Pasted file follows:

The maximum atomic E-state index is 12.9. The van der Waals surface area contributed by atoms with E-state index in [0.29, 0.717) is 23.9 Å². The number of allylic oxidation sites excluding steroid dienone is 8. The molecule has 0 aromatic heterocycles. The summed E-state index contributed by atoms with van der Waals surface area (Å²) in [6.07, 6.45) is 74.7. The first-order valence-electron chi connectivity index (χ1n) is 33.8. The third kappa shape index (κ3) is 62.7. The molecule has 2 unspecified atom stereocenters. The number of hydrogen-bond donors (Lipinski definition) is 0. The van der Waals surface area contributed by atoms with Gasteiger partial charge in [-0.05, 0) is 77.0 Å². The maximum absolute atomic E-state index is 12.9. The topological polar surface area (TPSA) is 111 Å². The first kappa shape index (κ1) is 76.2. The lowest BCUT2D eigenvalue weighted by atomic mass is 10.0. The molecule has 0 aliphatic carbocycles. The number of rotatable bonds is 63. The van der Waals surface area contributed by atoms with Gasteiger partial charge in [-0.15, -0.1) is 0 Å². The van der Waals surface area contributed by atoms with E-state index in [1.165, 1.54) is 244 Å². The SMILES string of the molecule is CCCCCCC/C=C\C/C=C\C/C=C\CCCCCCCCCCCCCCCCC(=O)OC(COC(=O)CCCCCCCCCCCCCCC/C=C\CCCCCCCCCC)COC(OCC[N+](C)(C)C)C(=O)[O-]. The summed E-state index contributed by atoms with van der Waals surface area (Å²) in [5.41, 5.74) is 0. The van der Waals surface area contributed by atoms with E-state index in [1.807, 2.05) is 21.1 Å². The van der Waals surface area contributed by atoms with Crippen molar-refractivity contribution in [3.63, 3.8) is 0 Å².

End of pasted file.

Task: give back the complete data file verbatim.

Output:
The maximum atomic E-state index is 12.9. The van der Waals surface area contributed by atoms with E-state index in [0.29, 0.717) is 23.9 Å². The number of allylic oxidation sites excluding steroid dienone is 8. The molecule has 0 aromatic heterocycles. The summed E-state index contributed by atoms with van der Waals surface area (Å²) in [6.07, 6.45) is 74.7. The first-order valence-electron chi connectivity index (χ1n) is 33.8. The third kappa shape index (κ3) is 62.7. The molecule has 2 unspecified atom stereocenters. The number of hydrogen-bond donors (Lipinski definition) is 0. The van der Waals surface area contributed by atoms with Gasteiger partial charge in [-0.05, 0) is 77.0 Å². The maximum absolute atomic E-state index is 12.9. The topological polar surface area (TPSA) is 111 Å². The first kappa shape index (κ1) is 76.2. The lowest BCUT2D eigenvalue weighted by atomic mass is 10.0. The molecule has 0 aliphatic carbocycles. The number of rotatable bonds is 63. The van der Waals surface area contributed by atoms with Gasteiger partial charge in [-0.15, -0.1) is 0 Å². The van der Waals surface area contributed by atoms with E-state index in [1.165, 1.54) is 244 Å². The SMILES string of the molecule is CCCCCCC/C=C\C/C=C\C/C=C\CCCCCCCCCCCCCCCCC(=O)OC(COC(=O)CCCCCCCCCCCCCCC/C=C\CCCCCCCCCC)COC(OCC[N+](C)(C)C)C(=O)[O-]. The summed E-state index contributed by atoms with van der Waals surface area (Å²) in [5.41, 5.74) is 0. The van der Waals surface area contributed by atoms with E-state index in [1.807, 2.05) is 21.1 Å². The van der Waals surface area contributed by atoms with Crippen molar-refractivity contribution in [3.63, 3.8) is 0 Å².